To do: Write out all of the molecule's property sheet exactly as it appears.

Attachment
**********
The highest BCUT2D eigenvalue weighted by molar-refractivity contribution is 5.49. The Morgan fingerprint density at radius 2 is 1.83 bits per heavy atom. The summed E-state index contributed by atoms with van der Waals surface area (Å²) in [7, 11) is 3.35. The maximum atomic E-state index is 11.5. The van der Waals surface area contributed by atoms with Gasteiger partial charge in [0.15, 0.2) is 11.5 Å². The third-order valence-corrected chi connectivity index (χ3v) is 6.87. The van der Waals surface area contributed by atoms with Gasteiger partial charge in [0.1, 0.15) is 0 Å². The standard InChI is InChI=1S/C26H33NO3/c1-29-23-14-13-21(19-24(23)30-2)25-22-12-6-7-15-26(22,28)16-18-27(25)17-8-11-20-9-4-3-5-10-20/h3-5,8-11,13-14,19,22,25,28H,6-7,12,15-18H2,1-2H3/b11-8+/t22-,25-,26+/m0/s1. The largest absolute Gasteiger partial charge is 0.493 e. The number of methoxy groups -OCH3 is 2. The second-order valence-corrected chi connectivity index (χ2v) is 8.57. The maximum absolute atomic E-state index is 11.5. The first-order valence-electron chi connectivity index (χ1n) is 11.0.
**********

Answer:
The highest BCUT2D eigenvalue weighted by molar-refractivity contribution is 5.49. The Morgan fingerprint density at radius 2 is 1.83 bits per heavy atom. The summed E-state index contributed by atoms with van der Waals surface area (Å²) in [7, 11) is 3.35. The maximum atomic E-state index is 11.5. The van der Waals surface area contributed by atoms with Gasteiger partial charge in [0.15, 0.2) is 11.5 Å². The third-order valence-corrected chi connectivity index (χ3v) is 6.87. The van der Waals surface area contributed by atoms with Gasteiger partial charge in [0.1, 0.15) is 0 Å². The standard InChI is InChI=1S/C26H33NO3/c1-29-23-14-13-21(19-24(23)30-2)25-22-12-6-7-15-26(22,28)16-18-27(25)17-8-11-20-9-4-3-5-10-20/h3-5,8-11,13-14,19,22,25,28H,6-7,12,15-18H2,1-2H3/b11-8+/t22-,25-,26+/m0/s1. The largest absolute Gasteiger partial charge is 0.493 e. The number of methoxy groups -OCH3 is 2. The second-order valence-corrected chi connectivity index (χ2v) is 8.57. The maximum absolute atomic E-state index is 11.5. The first-order valence-electron chi connectivity index (χ1n) is 11.0.